Space sickness, coping with weightlessness and keeping tabs on the planet below - Sheffield lass Helen Sharman reckons it’s all in a day’s work.
There are very few qualified to give career advice to British astronaut Major Tim Peake, who is set to follow in Helen’s footsteps to become the second Brit in space, but the Grenoside girl is one of them.
The 49-year-old shared tips on space exploration with The Star following the announcement that Maj Peake will be blasted into the cosmos for a five-month stay on the International Space Station at the end of 2015.
Helen, who has just begun a role as a technical manager at Kingston University, said: “In the first couple of days your body is adapting to being weightless and some people do have space sickness. It’s just like motion sickness in a car. Fortunately I never had it but the feeling was quite debilitating.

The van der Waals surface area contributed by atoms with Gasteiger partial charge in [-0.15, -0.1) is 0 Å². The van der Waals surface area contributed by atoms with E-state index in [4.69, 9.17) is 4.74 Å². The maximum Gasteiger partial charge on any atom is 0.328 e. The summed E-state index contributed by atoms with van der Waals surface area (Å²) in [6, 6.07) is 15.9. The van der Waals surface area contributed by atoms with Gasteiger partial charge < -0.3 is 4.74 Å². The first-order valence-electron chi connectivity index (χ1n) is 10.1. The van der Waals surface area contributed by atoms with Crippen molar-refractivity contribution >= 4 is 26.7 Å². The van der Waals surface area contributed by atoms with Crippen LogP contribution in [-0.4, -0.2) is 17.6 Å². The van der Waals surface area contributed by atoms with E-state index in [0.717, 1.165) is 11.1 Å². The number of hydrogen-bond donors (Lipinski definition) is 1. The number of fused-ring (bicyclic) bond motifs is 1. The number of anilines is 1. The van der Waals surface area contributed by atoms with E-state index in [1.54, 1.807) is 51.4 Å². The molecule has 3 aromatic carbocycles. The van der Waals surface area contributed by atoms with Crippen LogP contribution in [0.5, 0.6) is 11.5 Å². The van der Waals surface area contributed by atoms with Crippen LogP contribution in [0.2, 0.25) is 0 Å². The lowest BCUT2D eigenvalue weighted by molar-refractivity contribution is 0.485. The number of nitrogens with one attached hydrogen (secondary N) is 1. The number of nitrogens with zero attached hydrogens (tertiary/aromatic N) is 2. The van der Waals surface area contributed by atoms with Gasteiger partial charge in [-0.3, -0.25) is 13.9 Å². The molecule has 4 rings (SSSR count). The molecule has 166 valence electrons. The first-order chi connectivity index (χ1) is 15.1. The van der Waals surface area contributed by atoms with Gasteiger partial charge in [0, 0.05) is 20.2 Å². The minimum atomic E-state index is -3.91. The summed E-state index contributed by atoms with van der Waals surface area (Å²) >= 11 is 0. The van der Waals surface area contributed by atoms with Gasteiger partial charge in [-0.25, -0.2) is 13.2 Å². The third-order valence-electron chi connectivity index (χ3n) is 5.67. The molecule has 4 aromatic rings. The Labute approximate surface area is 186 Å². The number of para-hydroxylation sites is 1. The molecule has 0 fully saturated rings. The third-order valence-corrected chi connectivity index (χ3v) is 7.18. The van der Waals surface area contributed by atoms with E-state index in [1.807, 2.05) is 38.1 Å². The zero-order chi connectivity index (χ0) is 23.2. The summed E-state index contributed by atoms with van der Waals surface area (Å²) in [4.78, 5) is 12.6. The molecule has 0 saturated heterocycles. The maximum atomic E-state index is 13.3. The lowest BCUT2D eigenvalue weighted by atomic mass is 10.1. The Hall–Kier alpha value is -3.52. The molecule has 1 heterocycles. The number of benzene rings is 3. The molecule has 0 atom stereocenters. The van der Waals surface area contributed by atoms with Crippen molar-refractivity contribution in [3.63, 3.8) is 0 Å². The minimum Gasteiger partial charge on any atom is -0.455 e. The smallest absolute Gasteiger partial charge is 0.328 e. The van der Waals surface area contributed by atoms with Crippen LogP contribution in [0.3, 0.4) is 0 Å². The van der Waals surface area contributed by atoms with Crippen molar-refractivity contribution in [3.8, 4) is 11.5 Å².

“Everybody who goes into space wants to do a good job and I am sure Tim is the same. It’s exciting but you’re there to do a job. He’ll probably have the whole five months mapped out.
“My trip was commercial, but I still carried out research while I was there.
“All the advice I can give is remember occasionally to look down at the Earth, take the time to have a break and stare out of the window.
“I met Tim 18 months ago at an event at Buckingham Palace and he’d already started training. He’s a great guy and I’m really pleased for him.”
Helen was 27 when she became the first Brit in space in 1991 after answering an ‘astronaut wanted, no experience necessary’ advert on the radio for Russian-backed mission to the Mir space station.
Remarkably, her stand-out memory from those life-changing eight days was the teamwork involved in making it a successful mission.
Helen said: “It was the feeling of doing something uncomfortable and dangerous together, knowing you couldn’t have done it alone which stays with me.”